Singapore firm dropping anchor at Richmond port

The Port of Richmond is expected to see more shipments from a new client. Photo courtesy of city of Richmond.

The Port of Richmond is expected to see more shipments from a new client. Photo courtesy of city of Richmond.

Congestion in eastern Virginia is pushing at least one company upriver and has resulted in a big new customer for the Port of Richmond.

Singapore-based R1 International, a natural rubber supplier, is planning to start hauling its product past its previous Norfolk base and into the Port of Richmond by the end of May.

Frans de Jong, president of R1 International’s U.S. operations, said the company is in the process of signing a lease for a 76,000-square-foot warehouse at the port. Jon Beckner, a broker with Joyner Commercial, is working the deal.

R1, which ships giant slabs of rubber in 20-ton containers, could cut its storage costs in half with the move to Richmond. De Jong said the move will also allow it to escape the congestion that he says is overwhelming the Norfolk International Terminals port. Large vessels in Norfolk lead to longer wait times for unloading, he said.

“They create these surges of activity, which create congestion. It’s been going on for a long time,” de Jong said. “It’s something I don’t see going away because it’s all due to this population density.”

When the lease agreement is finalized, R1’s natural rubber will start riding the James River Barge Service, which runs from Norfolk to Richmond three days a week.

Joe Harris, a spokesman for the Port of Virginia, said that may increase to four days a week, thanks to increased popularity in the Port of Richmond.

The Port of Virginia has leased the city-owned, 121-acre Port of Richmond for the past four years. Before that, the city managed the property. That lease is up in July 2016, and Harris said the company is in the process of working with the city to extend it.

“We have a lot of hope for that facility, that it can be an economic engine for the city of Richmond,” Harris said.

Port of Virginia also operates the Norfolk facility, as well as ports in Newport News, Front Royal and Portsmouth.

Harris said the Port of Richmond had been largely dormant when the Port of Virginia took over in 2011. It lost one of its larger customers, Icelandic shipping firm Eimskip, to Norfolk just before the Port of Virginia took over operations.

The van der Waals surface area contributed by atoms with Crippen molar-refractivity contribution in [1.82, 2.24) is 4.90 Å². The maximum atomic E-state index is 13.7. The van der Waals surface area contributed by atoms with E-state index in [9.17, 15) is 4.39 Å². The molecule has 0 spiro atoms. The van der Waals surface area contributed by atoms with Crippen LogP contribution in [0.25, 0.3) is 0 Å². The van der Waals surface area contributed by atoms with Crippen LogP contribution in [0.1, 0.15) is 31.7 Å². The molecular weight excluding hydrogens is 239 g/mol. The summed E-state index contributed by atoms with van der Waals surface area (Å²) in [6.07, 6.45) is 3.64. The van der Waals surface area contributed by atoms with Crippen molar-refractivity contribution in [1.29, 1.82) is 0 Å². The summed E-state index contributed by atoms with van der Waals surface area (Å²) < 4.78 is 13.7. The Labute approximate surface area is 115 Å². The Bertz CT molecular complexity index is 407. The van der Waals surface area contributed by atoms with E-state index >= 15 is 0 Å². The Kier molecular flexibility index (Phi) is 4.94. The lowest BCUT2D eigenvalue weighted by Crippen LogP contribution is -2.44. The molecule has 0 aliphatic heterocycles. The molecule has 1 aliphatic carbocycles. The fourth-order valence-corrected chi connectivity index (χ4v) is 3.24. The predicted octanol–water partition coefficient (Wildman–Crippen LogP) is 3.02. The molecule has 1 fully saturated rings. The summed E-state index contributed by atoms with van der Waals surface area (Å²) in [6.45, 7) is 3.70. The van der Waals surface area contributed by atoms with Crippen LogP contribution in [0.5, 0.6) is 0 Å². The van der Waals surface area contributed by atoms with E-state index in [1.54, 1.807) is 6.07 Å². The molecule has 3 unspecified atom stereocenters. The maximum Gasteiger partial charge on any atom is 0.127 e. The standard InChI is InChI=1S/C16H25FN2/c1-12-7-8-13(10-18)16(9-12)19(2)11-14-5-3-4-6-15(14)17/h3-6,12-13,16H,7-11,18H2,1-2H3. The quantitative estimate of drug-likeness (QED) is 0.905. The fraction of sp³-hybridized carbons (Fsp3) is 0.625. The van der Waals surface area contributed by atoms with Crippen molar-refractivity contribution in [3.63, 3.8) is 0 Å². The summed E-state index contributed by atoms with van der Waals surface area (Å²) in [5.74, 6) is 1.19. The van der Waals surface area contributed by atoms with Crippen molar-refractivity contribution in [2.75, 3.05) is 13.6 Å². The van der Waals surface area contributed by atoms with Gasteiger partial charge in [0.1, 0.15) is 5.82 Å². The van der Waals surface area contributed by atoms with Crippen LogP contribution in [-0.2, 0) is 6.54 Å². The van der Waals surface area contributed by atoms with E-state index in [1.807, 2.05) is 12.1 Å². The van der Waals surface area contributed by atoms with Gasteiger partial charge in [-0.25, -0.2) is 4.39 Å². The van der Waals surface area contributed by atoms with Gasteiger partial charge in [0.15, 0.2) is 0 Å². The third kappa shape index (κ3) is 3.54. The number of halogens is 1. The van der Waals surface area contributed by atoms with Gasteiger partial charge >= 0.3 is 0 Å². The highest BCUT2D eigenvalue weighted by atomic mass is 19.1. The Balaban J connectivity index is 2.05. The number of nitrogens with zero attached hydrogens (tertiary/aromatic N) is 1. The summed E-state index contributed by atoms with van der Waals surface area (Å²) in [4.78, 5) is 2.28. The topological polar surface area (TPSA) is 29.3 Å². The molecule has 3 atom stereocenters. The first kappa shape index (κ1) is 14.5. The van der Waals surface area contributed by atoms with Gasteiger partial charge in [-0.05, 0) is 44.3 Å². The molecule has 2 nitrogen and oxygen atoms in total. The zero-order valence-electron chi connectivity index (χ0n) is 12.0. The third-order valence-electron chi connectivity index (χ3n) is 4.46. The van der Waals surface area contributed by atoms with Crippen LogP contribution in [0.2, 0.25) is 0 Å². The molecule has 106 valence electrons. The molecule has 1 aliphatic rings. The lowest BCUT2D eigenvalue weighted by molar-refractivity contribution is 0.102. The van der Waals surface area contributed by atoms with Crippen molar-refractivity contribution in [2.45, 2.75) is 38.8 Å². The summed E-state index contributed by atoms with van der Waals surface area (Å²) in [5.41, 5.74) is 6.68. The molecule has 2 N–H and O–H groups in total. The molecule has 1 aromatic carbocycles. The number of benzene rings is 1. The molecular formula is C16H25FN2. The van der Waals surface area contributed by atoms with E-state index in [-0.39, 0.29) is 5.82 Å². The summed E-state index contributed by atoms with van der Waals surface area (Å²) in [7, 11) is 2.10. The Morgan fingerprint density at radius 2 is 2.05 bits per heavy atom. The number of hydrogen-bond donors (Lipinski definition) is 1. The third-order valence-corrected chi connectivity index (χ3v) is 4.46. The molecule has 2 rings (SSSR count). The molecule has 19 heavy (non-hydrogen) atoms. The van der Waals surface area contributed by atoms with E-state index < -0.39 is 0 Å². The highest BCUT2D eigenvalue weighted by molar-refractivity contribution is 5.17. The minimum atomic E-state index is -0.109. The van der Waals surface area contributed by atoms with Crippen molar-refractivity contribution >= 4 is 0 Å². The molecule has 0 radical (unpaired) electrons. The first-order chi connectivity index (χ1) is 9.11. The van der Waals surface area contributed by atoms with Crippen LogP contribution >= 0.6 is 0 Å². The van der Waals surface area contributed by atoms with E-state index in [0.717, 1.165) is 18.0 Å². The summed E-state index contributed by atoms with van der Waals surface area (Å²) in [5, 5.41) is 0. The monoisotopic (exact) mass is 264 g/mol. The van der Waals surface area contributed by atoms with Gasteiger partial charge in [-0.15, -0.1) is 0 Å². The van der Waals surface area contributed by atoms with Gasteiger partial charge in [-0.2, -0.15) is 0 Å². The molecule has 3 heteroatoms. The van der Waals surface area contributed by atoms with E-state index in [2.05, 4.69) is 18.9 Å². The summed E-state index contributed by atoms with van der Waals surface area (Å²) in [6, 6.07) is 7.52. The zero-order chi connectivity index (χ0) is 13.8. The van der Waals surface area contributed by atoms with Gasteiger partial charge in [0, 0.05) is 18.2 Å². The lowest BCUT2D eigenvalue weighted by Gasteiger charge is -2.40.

But Harris said activity has significantly increased since then. Between 2014 and 2013, the average number of containers moved in the Port of Richmond jumped by 33 percent.

“There is a continued and growing interest in the Port of Richmond as an option for companies to move their cargo to the worldwide market,” Harris said.

If it is able to extend its lease, the Port of Virginia plans to make some upgrades to the Richmond location, including adding a new mobile harbor crane and updating some of the 300,000 square feet of warehouse space.

The Port of Richmond brings in about 15,000 containers each year, Harris said, and has five primary users. Total barge service, which includes transportation to both Richmond and Baltimore, increased by about 18 percent between 2013 and 2014.

For companies like R1, avoiding travel down the busy Interstate 64 and saving money on truck operations are benefits of choosing the river path, de Jong said. Richmond is also a more convenient destination for customers picking up recently unloaded cargo, he added.

“We think Richmond is a growing area,” de Jong said.

Founded in 2001, R1 International has eight locations across seven countries, largely throughout eastern Asia. The company delivers more than 1 million tons of rubber across the globe annually. Its U.S. office is in Charlottesville.

Leave a Reply

1 Comment on "Singapore firm dropping anchor at Richmond port"

Notify of
avatar
Sort by:   newest | oldest | most voted
Scott Burger
Guest
http://www.treehugger.com/endangered-species/increasing-demand-rubber-catastrophic-endangered-species.html “A new study from the University of East Anglia (UEA) predicts that between 10.5 and 21 million acres of plantations will be required to meet the projected need for rubber required by the tire industry by 2024. Many areas of Asian forest – from Java and Bali to Vietnam, Southwest China and the Philippines – will be threatened; such broad expansion will have “catastrophic” biodiversity impacts, with globally threatened unique species and ecosystems all put in harm’s way. Species such as the endangered white-shouldered ibis, yellow-cheeked crested gibbon and clouded leopard (pictured above) could lose precious habitat. Lead researcher… Read more »
wpDiscuz